Note: this is part two of our Q&A with artist Jade Crompton. To learn about her new approach to 3D printing, please read part one.
Master’s Candidate Jade Crompton is using SOLIDWORKS and 3D printing to modernize ceramic making. Her work includes developing a new slip casting technique for 3D printing that allows her to create highly detailed pieces. In Part One of our conversation, Crompton discussed her process for creating 3D-printed molds and how SOLIDWORKS contributes to her work. In Part Two, Crompton shares her perspectives on the future of 3D printing, boosting creative energy and advice for pursuing design work.
SOLIDWORKS: How do you see 3D printing evolving in the next ten years?
Jade: I see 3D printing evolving into less of an imaginary technology that people are still not fully understanding or familiar with. I see it becoming more accessible to the public, seen in schools, factories, hospitals and even homes. Within ten years-time who knows where it will be? It is rapidly developing, but I’m hoping that they will have refined the printing of ceramic materials, and for my own benefit realized how to produce a liquid plaster 3D printer (this is something I am going to try and develop in my PhD).
Jade: I am excited by the use of 3D printing in medicine. It will be the most beneficial and appropriate use of 3D printing. If scientists achieve the 3D printing of functioning organs using the patient’s own cells, we will be able to print organs that would not be rejected by the body, and the need for donors would be diminished. It is truly an amazing prospect for society and something I am following closely.
SOLIDWORKS: What would you tell someone who believes 3D printing is a gimmick or passing fad?
Jade: 3D printing is the future of everyday life through product fabrication, food, design, engineering, science and medicine. It will not be going away. Why use a screwdriver when we can use a power drill? Same goes for 3D printing; it will speed up and improve all aspects of life.
SOLIDWORKS: What introduced you to design – is there one moment where you realized that your goal was to become a designer?
Jade: Originally I studied fine art, forensic science and law in college, which was considered a very strange mix. I chose these three subjects for a reason:fine art because I was a creative person from the age of 2; forensics for the curiosity and scientific values; and law for the problem solving and my enthusiasm for learning.
I began producing functional/sculpture-like pieces in fine art during college, which lead me to believe that I was more of a maker than a painter so I went on to do a foundation in art and design where I was able to experiment with materials, and also learn methods of designing, how to do technical hand drawing and design history. Through this course I developed a love for producing functional furniture. It was during this course that I realized that I was born to be a designer and a maker. I would spend all day, five days a week in the studio.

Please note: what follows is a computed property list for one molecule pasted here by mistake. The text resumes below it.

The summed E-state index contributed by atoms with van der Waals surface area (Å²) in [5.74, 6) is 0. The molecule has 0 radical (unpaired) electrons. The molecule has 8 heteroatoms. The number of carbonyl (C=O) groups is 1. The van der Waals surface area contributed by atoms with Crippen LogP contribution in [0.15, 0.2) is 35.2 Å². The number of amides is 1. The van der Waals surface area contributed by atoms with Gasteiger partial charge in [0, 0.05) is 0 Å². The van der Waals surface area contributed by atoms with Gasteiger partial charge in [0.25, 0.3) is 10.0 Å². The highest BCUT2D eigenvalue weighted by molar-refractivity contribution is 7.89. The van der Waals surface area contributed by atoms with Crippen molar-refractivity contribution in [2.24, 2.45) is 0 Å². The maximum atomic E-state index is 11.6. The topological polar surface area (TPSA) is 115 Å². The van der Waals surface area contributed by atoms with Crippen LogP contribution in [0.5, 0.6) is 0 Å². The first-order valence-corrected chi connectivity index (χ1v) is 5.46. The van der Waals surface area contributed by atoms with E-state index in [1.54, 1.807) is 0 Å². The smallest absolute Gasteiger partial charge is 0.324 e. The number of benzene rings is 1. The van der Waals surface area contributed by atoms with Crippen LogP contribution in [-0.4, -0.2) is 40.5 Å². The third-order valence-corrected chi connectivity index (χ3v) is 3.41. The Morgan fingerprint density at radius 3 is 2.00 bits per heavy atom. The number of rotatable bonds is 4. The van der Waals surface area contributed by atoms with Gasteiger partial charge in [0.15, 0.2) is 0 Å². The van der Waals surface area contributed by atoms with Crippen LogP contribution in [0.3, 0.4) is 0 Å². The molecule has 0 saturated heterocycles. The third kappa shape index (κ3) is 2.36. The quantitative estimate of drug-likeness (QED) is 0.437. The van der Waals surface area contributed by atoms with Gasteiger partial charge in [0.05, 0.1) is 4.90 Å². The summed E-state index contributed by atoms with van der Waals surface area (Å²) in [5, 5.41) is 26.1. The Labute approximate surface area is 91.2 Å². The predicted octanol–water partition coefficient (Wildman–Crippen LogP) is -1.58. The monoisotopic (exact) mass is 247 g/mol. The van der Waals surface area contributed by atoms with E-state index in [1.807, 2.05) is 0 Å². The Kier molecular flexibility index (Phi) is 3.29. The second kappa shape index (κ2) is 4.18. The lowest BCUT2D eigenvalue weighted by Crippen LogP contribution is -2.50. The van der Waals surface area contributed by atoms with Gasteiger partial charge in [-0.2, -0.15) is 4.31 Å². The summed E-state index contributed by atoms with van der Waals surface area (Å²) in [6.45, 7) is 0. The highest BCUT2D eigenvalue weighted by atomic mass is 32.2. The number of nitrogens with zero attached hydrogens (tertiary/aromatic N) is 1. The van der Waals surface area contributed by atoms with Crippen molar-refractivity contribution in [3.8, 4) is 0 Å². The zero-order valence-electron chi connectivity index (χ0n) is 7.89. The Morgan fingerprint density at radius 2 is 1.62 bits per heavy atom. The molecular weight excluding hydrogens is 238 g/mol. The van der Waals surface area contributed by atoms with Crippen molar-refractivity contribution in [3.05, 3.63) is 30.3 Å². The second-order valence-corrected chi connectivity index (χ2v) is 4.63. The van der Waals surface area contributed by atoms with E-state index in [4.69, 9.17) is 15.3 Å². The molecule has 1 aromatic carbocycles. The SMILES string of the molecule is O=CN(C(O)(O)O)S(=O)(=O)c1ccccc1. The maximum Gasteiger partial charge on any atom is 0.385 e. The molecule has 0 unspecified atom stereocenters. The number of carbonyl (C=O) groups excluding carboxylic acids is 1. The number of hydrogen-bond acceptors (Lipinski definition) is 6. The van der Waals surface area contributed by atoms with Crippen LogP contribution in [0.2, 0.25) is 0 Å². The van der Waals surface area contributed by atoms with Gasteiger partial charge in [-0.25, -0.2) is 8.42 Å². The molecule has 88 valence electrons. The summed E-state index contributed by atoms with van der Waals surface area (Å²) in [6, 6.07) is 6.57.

I love to learn, design as a topic or as a career is a constant learning experience that is never-ending, everything needs to be designed in some way whether it be your coffee cup or your car, I have an endless supply of subjects I can have a creative input to.
SOLIDWORKS: What is your favorite part of designing?
Jade: My favorite part of designing is that moment that the design becomes a reality and that I know it will work. It can take me months to come up with a final design idea, produce a mould, cast and fire a product before it is complete. Even then it may not work, so when it does and the public enjoys what I’ve made, I have a huge sense of pride and achievement.
SOLIDWORKS: Do you have any tips for helping people to get their creative energy flowing?
Jade: One thing I do to get my creative energy flowing is to go look or watch something completely off topic to what you may be making or have seen before. My granddad was a taxidermist who worked at Liverpool World Museum, and I used to go there to visit him at work. I was always fascinated by the museum and all the stories behind the exhibitions. Now when I’m starting a new project I visit there for inspiration. Most recently I visited the museum to see its crystal and mineral collection, which has inspired my latest collection. My last collection was inspired by a trip to a rock formation park, so my tip is to get away from the studio. The unexpected can then inspire you.
SOLIDWORKS: What do you plan on pursuing next in your design career? Do you have any advice for aspiring designers?
Jade: My plan is to do my PhD at the 3D3 research Centre through the University of West England in Bristol, which specializes in digital design uses and development. Here I want to look at developments in ceramic 3D printing and production, including research into printing in liquid plaster. I am not doing the PhD as a means to end up just teaching. I want to keep my own practice alive andto develop my own skills and knowledge through working with others in a research environment as I love learning.
My advice to aspiring designers is to do always do what you love, don’t let others tell you how to design, or how you should make, you will develop your own way of working, if you listen to others too much you will never be original. Also to keep at it when things get difficult, those testing times will be worth it one day and they make you who you are.